of tow angle for variance in depth. Another factor to consider is the boats speed, it is critical to the depth at which the rig will operate
at, which in turn, will have an impact on the number of different lures you can swim to gain maximum action.

Points to Remember
When you first use a downrigger you will notice a strong humming sound emanating from it, Downriggers do take a bit to get used to and like all new things you try there will be some trial and error but the secret is to be patient as it will pay off in the long run.
I can remember one of the first times I used my Cannon Mini Troll, I had set the line too deep into the reverse clip with the end result, after
checking my rig, was one very dead Tailor being towed by my Rapala CD9. Poor thing looked like it had been kissing an air compressor. Still tasted fine though!!! As with any lure or bait you are going to send out to the abyss, ensure that it is swimming correctly prior to connecting it to
the downrigger bomb and lowering down into the water, as it is impossible to know its actions without pulling the bomb up. The length of line between the lure / bait and downrigging bomb will vary depending on the species you are targeting and the depth at which you are trolling at.
Remember that if you are trolling a bibbed lure it will still dive to its normal depth below the point at which it is being pulled. This depth
will need to be taken into consideration when setting the depth you desire, this will also have a bearing as to the distance from the bomb to the lure.
Speed and length of cable are defining factors to the final depth the bomb will run at and quality sonar is a useful tool when downrigging as
you can see the depth the bomb is operating at on the screen. Due to drag when being pulled through the water a bow is created in the
downrigging line causing a bomb to ride higher in the water, this is commonly known as blow back.

What’s right for me?
Once again this is dependant on what you are going to target and the depth at which you need to reach that target. I have owned a pair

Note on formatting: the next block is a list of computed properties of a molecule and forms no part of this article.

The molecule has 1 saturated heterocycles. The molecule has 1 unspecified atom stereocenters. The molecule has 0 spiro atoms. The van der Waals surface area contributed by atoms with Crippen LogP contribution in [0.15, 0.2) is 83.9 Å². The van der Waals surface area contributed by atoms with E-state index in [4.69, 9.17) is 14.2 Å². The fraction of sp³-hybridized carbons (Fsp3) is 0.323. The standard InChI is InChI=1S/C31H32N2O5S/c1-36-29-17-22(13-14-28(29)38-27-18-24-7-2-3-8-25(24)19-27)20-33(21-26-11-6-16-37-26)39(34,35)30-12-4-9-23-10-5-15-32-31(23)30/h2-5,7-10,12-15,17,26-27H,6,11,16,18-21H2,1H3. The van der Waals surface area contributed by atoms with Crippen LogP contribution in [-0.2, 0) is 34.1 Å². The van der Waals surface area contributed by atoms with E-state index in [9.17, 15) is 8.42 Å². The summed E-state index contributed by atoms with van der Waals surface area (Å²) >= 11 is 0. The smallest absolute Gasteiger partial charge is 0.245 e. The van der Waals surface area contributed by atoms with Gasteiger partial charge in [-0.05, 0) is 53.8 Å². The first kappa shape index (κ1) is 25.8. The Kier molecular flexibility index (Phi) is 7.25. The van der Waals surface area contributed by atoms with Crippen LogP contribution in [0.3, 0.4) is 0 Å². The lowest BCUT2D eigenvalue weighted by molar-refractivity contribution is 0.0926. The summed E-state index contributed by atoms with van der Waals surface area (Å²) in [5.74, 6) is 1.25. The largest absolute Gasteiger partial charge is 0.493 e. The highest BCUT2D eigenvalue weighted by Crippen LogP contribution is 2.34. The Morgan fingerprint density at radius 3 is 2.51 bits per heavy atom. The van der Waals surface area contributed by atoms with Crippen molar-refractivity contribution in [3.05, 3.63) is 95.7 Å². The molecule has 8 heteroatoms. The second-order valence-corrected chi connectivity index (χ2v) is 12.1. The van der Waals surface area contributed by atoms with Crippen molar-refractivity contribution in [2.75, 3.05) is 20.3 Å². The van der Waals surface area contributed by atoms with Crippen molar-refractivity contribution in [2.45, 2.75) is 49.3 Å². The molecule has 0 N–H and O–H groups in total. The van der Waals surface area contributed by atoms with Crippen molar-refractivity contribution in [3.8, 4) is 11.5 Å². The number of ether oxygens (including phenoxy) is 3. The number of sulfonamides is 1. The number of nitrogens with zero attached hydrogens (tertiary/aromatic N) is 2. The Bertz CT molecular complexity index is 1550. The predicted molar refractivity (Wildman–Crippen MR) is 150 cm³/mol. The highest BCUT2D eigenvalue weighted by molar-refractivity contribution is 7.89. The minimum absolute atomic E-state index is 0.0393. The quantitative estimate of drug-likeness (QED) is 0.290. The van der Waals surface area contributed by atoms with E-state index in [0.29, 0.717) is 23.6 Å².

of Cannon Mini Troll’s for over 10 years now and they have accounted for a number of different species from Trout to Spaniard’s. I attach
my berley bombs to them when fishing for Bream and Whiting in rivers and quite often dead Squid in heavy tidal areas when targeting Jewies. A few mates of mine are also having great success targeting Barra in some of the deep dams in South East QLD and Central QLD and another mate down south who is cleaning up Trout around the Jindabyne area.
The Cannon brand of downrigger offer a large range to suit all levels of budgets and set up requirements with different models coming in both
manual and electric powered. Units can be purchased with varying boom lengths that offer clearance over most transom or duckboard set ups.
Cannon downriggers can also be easily removed for added security when not in use and when travelling.
One manufacturer, Humminbird, have been at the forefront of developing their sonar’s to help cater for the downrigging market.
Their latest model upgrade due for release in April, will incorporate a menu system in the sonar unit that enables Cannon electric downriggers
to be controlled by the sonar’s menu system and even set the unit to raise and lower the bomb to the contour of the sea bed.


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Copyright© 2007 Mick Gregory. Sweetwater Fishing Australia